Gov. Roy Cooper calls for local measures against coronavirus in the hardest hit counties during a press conference on Wednesday. UNC-TV screen grab.

Citing “troubling trends” in coronavirus cases, including two days last week of the highest case counts since the pandemic began, Gov. Roy Cooper extended Phase 3 restrictions for three weeks on Wednesday and asked local municipalities and counties to institute and enforce more restrictive measures. 

Cooper called on law enforcement and local leaders in 36 counties to address their recent spike in coronavirus cases.

In a letter to local officials, Dr. Mandy Cohen, secretary of the N.C. Department of Health and Human Services, and Erik Hooks, secretary of the N.C. Department of Public Safety, encouraged counties to implement civil penalties or impose fines for violations of local mask orders.

The letter suggests specific actions local authorities might take such as prohibiting the sale of alcohol earlier than the statewide 11 p.m. mandate or closing bars and nightclubs that may be hot spots for transmission. 

Cohen and Hooks sent the letter to officials in counties identified by the White House Task Force as a county of concern and where there have been 300 or more new cases in the last two weeks.

They also sent the letter to officials where the case rate exceeds 50 per 10,000 people and to officials in the three most populous counties: Wake, Mecklenburg and Guilford. 

New HanoverOnslowPitt
NC counties where officials received letter

Although some local law enforcement agencies have refused to enforce mask orders and other COVID-19 restrictions, Cooper remains convinced local law enforcement can play a role, even informally.

While they may not use their authority to enforce a mask order, local law enforcement may go to retail establishments and use trespassing laws to remove offenders, he said.

Lt. Gov. Dan Forest, Cooper’s challenger in the gubernatorial race, said in a press release on Twitter that the governor is “passing the buck” and “attempting to use local governments to punish businesses and individuals doing what they can to survive.”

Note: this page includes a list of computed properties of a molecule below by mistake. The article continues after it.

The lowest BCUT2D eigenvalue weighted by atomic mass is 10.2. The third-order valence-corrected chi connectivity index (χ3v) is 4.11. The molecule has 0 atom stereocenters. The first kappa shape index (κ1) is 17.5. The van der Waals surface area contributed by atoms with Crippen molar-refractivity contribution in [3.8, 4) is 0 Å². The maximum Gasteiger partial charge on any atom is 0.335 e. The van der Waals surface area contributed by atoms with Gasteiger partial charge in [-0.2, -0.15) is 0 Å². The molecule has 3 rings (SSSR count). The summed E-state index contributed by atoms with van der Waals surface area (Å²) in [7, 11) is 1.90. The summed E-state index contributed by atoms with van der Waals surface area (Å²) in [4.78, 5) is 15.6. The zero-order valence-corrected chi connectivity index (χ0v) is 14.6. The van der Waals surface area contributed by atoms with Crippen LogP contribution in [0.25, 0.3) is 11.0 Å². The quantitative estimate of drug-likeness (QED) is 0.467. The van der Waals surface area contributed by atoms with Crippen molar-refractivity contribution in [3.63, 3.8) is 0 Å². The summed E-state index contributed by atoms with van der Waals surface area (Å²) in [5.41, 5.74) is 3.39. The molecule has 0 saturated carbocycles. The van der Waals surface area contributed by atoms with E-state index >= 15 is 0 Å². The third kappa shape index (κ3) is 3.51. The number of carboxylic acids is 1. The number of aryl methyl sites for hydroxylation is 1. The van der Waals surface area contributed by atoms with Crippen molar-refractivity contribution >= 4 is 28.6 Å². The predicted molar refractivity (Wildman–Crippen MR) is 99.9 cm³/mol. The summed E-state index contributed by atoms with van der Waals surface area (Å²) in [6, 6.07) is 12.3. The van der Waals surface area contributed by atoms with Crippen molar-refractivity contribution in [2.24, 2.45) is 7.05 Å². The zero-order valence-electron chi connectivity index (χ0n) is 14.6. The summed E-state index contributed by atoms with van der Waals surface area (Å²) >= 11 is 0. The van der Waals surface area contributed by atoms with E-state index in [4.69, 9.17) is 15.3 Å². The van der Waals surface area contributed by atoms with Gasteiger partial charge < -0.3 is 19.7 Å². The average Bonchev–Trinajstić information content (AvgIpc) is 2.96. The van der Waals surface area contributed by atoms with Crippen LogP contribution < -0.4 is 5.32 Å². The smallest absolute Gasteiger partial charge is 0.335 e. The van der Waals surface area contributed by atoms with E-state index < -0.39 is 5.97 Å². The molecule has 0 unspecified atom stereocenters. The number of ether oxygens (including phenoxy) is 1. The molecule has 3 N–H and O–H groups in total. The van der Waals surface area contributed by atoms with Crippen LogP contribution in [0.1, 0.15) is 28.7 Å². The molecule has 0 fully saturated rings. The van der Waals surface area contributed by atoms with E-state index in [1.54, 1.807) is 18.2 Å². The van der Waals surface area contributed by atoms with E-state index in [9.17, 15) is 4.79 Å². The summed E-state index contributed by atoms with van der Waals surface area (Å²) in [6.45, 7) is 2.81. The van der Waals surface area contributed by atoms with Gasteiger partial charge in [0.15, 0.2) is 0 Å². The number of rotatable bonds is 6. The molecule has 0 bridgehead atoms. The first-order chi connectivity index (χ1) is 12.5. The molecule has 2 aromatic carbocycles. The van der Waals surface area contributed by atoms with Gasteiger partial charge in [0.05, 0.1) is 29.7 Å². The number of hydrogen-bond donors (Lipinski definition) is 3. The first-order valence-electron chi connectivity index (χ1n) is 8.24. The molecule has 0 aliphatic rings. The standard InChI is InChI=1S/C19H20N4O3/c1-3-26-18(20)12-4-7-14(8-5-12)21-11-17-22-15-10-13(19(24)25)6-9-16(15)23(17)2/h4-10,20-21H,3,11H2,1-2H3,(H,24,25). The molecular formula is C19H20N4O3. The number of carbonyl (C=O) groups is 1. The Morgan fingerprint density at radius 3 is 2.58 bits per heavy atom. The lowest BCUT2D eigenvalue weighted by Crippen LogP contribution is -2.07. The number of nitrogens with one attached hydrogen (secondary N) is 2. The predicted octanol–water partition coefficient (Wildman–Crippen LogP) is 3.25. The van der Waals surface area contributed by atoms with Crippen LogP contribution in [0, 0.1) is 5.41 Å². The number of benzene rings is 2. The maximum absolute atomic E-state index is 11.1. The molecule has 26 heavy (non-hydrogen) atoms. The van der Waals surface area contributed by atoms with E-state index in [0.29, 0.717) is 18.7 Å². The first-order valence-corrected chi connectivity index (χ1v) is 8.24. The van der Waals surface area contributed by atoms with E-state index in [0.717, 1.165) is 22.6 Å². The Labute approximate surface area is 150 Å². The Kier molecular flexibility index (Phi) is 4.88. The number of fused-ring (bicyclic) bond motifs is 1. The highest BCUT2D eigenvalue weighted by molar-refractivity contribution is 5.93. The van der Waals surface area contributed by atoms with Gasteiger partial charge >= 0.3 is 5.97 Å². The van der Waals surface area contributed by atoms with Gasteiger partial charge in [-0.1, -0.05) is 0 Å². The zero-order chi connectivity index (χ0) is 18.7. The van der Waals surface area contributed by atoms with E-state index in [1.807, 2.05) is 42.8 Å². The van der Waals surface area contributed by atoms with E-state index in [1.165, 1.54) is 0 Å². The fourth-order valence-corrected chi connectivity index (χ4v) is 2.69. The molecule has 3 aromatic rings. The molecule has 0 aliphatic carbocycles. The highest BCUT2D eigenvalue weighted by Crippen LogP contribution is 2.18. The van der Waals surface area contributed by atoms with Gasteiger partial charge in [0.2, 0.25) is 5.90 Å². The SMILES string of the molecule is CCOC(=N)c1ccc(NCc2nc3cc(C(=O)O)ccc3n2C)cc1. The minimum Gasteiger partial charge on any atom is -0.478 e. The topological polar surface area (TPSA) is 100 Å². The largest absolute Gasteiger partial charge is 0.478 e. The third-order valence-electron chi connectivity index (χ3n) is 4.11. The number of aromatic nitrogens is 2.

Cooper said his administration is “putting the onus on the retail establishments to make sure that the people who are in their restaurant, grocery store or drugstore … that all of them are wearing the masks.” 

The call for stronger local enforcement comes in the midst of a spike in cases, particularly those linked to family gatherings, parties and religious gatherings, Cohen said.

Under the current restrictions, which were set to expire Friday and will now continue until at least Nov. 13, social gatherings remain capped at 25 people indoors and 50 people outdoors.

Despite the fatigue from the restrictions and precautions, people must remain vigilant, Cooper said: “I know that it is tiring and difficult to keep up our guard, especially when we are gathered with people we love, but it is necessary.”

New data presentation

The upward trend contributes to the state’s 250,000 reported cases. More than 4,000 North Carolinians have died since the start of the pandemic. Data about the virus, including rates of infection, testing, and deaths, is available on the Department of Health and Human Services COVID-19 North Carolina online dashboard.

On Wednesday, Cooper announced an expansion of the dashboard to include demographic data such as race, gender and age of hospitalized patients. Hospitalizations are trending up in the state, but hospitals have capacity, Cohen said.  

“This has been a really hard year. I understand how much everyone wants to be with family and friends without having to worry about a virus,” Cohen said. “Ignoring the virus does not make it go away. Just the opposite.” 

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Laura Lee is the former news editor at Carolina Public Press.

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  1. I strongly suggest you check the number of false positives and multiple testing going on the same people. If your numbers are wrong you create a distorted view of this virus and its spread.

  2. What are the counties, list by highest number of cases first, and include all pertinent data for each new case to include age, sex, race, underlying conditions, number of hospitalizations, number of home confinements, number of deaths.